Many cars are already connected, in fact. Since GM was mentioned, the OnStar systems, for example, has been in GM cars for more than a decade. It went from analog to 3G in the mid 2000s I believe, so now we shouldn't be surprised if it migrates to 4G. Aside from the emergency features that get advertized on TV, it also monitors several systems in the car, provides directions to destinations, and it provides hands-free telephone service.
Other car manufacturers offer similar connectivity systems. So I don't agree that cars the the last holdout. Also, as we get into self-driving cars, these features will have to become even more pervasive. For example, cars will have to monitor their mechanical and electrical systems well enough to see a problem before it can affect other traffic. And move the car off to the emergency lane if the car is about to become an obstacle. Things like this.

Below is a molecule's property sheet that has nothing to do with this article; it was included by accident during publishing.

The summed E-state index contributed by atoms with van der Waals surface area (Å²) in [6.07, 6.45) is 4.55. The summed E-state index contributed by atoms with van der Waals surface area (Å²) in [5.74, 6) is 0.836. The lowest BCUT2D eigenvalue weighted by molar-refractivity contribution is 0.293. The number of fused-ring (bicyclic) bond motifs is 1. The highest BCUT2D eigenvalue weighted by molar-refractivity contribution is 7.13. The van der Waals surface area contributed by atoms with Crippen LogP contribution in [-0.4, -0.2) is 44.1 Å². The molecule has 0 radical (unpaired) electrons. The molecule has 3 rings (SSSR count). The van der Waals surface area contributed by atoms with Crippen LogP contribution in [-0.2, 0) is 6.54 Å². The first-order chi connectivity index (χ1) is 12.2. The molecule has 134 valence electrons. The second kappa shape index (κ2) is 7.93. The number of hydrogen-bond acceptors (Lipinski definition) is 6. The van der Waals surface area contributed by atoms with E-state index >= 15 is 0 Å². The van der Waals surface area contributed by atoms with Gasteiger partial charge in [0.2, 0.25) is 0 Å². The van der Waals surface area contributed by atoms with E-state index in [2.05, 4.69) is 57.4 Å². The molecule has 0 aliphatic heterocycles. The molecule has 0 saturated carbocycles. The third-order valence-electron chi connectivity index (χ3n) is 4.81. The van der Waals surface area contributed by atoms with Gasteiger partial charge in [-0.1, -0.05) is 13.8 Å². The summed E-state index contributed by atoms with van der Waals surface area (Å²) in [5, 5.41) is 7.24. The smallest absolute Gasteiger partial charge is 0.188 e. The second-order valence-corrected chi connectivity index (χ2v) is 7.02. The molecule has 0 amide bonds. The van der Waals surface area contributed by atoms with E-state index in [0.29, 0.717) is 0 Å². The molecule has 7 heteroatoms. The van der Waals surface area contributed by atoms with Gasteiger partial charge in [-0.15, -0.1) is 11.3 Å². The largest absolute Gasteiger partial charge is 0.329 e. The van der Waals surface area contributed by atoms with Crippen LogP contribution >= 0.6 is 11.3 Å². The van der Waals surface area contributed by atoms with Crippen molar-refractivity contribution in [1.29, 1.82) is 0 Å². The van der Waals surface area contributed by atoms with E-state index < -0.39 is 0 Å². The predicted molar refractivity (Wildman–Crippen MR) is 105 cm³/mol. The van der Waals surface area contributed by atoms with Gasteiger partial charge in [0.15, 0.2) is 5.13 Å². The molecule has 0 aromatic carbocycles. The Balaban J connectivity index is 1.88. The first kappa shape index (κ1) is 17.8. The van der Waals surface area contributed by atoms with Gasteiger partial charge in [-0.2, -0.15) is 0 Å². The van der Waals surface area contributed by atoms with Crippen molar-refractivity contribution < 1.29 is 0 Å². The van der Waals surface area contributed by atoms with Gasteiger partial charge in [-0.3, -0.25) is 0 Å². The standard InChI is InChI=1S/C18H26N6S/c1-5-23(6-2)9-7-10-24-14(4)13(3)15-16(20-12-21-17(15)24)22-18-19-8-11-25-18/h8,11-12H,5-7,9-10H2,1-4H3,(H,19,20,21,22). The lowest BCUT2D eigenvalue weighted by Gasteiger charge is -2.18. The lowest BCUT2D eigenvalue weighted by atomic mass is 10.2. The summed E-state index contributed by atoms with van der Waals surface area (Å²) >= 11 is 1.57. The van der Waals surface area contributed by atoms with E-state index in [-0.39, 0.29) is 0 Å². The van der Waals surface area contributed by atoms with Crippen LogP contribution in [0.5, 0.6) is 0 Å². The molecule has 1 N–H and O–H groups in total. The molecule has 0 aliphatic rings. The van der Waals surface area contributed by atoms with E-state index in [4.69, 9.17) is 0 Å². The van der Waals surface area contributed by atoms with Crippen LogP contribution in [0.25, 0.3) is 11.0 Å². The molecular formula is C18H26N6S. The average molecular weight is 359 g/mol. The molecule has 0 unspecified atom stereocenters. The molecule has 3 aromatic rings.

Another ongoing evolution.
What are the engineering and design challenges in creating successful IoT devices? These devices are usually small, resource-constrained electronics designed to sense, collect, send, and/or interpret data. Some of the devices need to be smart enough to act upon data in real time, 24/7. Are the design challenges the same as with embedded systems, but with a little developer- and IT-skills added in? What do engineers need to know? Rick Merritt talks with two experts about the tools and best options for designing IoT devices in 2016. Specifically the guests will discuss sensors, security, and lessons from IoT deployments.